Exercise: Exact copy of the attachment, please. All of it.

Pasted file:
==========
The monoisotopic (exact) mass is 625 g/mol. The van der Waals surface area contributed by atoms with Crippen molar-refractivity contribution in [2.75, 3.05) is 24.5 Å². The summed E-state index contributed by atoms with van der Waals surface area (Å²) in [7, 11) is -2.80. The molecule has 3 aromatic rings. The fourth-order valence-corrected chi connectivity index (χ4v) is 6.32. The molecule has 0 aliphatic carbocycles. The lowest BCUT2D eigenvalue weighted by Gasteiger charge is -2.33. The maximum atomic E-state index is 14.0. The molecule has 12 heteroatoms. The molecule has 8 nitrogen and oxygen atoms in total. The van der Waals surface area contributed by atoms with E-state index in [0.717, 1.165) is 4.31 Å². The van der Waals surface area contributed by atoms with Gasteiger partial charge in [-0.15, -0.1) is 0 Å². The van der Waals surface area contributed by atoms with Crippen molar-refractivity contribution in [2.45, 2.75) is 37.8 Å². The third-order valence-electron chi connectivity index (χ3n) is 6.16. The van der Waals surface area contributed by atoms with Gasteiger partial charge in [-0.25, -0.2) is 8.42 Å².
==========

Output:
The monoisotopic (exact) mass is 625 g/mol. The van der Waals surface area contributed by atoms with Crippen molar-refractivity contribution in [2.75, 3.05) is 24.5 Å². The summed E-state index contributed by atoms with van der Waals surface area (Å²) in [7, 11) is -2.80. The molecule has 3 aromatic rings. The fourth-order valence-corrected chi connectivity index (χ4v) is 6.32. The molecule has 0 aliphatic carbocycles. The lowest BCUT2D eigenvalue weighted by Gasteiger charge is -2.33. The maximum atomic E-state index is 14.0. The molecule has 12 heteroatoms. The molecule has 8 nitrogen and oxygen atoms in total. The van der Waals surface area contributed by atoms with E-state index in [0.717, 1.165) is 4.31 Å². The van der Waals surface area contributed by atoms with Gasteiger partial charge in [-0.15, -0.1) is 0 Å². The van der Waals surface area contributed by atoms with Crippen molar-refractivity contribution in [2.45, 2.75) is 37.8 Å². The third-order valence-electron chi connectivity index (χ3n) is 6.16. The van der Waals surface area contributed by atoms with Gasteiger partial charge in [-0.25, -0.2) is 8.42 Å².